A former soldier with the United States Army Signal Corps and current amateur athlete in Brazilian Jiu Jitsu, Ray takes an intense interest in what creates the perfect fighter. Working tirelessly to uncover the secrets of what creates the strongest, best and even the most perfect fighter, he hopes to share that information with the World. He aims to study everything from what the ancients knew of hand to hand combat to our current understanding of exercise sport science in pursuit of this mission.
Ray holds a BS from Iowa State University and an MBA from the University of Illinois Chicago. Despite his education, Ray continues to improve in his pursuit of becoming an ever stronger and better fighter, athlete and lover. He will continue his mission until he discovers the best warrior athlete or he is steeped six feet under, whichever one comes first.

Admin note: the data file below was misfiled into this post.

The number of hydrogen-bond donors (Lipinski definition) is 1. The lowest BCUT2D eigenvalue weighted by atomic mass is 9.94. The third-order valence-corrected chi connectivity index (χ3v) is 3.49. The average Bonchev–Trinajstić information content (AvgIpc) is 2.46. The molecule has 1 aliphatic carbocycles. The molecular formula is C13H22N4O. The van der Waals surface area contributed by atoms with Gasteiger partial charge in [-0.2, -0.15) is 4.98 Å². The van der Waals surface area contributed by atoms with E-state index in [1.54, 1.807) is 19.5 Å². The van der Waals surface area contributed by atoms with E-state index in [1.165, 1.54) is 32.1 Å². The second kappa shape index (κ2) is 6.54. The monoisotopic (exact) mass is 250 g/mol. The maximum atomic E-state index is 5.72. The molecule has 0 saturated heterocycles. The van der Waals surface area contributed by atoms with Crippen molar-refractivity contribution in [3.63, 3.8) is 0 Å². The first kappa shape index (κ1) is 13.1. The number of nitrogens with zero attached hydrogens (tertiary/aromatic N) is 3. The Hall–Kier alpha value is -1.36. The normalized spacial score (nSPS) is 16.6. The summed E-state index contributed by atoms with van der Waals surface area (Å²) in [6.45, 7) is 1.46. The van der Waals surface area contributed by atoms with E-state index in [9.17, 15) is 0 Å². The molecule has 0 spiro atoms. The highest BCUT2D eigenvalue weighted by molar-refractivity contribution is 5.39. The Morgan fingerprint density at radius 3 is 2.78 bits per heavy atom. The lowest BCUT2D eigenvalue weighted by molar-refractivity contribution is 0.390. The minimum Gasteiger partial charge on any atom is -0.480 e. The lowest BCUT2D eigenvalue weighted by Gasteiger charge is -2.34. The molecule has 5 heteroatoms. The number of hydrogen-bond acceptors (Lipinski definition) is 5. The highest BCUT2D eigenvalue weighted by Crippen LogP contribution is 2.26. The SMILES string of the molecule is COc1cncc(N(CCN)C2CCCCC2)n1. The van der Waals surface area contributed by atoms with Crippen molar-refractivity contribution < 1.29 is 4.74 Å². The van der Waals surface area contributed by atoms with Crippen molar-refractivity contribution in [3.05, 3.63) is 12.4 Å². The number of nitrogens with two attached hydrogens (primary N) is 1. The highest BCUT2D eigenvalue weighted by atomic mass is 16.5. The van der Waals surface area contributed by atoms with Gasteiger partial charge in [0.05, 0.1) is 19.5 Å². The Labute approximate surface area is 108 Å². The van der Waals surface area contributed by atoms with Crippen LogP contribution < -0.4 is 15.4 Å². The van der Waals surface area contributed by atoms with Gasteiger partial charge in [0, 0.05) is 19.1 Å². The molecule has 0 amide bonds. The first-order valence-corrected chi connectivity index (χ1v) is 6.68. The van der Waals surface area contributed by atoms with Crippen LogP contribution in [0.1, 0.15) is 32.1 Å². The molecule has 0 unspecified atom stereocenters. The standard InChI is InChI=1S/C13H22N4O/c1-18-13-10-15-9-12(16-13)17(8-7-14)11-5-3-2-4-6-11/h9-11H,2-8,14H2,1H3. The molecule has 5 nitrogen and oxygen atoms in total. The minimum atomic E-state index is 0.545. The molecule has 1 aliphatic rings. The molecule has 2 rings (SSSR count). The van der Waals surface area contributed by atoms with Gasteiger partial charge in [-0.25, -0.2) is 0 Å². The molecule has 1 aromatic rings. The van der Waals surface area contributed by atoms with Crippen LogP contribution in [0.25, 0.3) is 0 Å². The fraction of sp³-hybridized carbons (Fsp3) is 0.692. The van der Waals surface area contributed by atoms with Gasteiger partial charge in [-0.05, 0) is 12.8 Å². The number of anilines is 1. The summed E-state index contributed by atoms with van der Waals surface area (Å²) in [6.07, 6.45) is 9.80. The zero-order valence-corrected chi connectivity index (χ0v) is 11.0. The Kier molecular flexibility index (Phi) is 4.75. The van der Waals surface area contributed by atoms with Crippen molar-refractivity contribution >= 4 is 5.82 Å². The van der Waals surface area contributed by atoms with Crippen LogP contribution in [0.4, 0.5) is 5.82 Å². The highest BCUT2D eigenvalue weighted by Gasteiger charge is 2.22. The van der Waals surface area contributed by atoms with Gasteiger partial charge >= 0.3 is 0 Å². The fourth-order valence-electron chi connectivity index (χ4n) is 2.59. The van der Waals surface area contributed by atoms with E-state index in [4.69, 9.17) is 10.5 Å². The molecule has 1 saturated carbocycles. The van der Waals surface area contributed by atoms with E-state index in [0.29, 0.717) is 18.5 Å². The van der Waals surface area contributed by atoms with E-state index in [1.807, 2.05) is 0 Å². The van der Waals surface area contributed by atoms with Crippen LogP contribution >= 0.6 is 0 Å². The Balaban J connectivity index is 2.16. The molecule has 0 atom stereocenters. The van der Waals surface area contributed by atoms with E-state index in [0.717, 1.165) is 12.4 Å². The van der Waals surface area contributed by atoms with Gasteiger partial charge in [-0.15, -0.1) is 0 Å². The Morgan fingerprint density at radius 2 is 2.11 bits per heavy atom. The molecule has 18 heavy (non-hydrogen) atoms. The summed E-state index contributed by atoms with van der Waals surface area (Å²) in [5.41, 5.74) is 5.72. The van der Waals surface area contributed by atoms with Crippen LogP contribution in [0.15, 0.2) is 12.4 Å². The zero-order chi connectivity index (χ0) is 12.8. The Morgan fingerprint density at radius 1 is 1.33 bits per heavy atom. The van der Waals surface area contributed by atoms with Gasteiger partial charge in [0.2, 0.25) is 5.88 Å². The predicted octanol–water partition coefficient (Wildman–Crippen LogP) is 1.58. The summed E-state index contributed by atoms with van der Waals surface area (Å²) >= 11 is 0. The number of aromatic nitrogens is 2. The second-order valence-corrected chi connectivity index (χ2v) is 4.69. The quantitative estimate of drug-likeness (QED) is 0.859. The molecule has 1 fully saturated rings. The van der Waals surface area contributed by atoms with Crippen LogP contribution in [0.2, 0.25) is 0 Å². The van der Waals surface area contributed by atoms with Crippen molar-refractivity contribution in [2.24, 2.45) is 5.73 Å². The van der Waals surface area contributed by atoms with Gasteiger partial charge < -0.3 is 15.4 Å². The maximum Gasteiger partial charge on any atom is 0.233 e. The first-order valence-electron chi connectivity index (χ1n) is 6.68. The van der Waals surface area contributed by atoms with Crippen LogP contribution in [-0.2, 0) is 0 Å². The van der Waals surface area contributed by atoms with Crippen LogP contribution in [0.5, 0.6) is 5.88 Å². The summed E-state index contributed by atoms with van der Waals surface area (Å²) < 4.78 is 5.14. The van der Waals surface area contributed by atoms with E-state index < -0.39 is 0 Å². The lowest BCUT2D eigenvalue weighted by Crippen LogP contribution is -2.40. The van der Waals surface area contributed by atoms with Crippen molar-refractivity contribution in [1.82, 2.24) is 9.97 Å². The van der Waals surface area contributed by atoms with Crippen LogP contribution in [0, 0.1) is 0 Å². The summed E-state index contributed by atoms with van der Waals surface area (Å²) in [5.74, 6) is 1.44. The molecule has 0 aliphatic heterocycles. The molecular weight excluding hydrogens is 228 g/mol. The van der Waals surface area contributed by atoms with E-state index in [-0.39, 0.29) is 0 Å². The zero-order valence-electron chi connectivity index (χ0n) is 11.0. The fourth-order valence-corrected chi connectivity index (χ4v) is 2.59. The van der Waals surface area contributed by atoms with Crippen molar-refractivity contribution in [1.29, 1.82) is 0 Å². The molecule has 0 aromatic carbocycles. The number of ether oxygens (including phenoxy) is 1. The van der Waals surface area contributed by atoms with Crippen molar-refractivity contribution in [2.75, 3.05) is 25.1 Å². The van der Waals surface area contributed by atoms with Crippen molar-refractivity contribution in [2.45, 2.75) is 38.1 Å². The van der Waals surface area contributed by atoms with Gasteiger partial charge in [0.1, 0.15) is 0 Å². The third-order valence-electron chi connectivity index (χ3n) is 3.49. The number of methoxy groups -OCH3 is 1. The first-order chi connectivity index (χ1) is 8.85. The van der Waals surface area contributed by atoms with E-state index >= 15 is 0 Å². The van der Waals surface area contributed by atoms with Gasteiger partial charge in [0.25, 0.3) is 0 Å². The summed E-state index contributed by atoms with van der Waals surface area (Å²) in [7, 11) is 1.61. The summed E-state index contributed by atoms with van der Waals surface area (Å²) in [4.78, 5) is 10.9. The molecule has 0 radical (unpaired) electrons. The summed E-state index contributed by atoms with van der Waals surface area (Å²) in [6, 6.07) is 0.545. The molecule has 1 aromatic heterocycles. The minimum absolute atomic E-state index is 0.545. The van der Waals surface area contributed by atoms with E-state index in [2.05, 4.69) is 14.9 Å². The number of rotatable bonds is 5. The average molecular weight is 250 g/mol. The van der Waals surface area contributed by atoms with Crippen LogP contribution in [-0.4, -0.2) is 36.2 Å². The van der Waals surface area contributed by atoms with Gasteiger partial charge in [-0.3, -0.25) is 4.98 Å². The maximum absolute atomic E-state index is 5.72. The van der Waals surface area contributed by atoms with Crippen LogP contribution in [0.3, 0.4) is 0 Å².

Reach him on Twitter: @ray_riordan
The Paleastra (lit. fight school) was a rectangular courtyard that was often but not always situated in the Gymnasia. It was a place to train wrestlers, boxers and pankrationists. It was a rectangular shape with a total perimeter of 350 to 400 meters. The arcades, located outside of the columns protected the the grounds from the elements such as wind and rain. There were benches within the arcades for a small group of spectators; competitions were normally held in the nearby stadium. The inner grounds themselves, often made of sand, were used for training wrestling, boxing and pankration.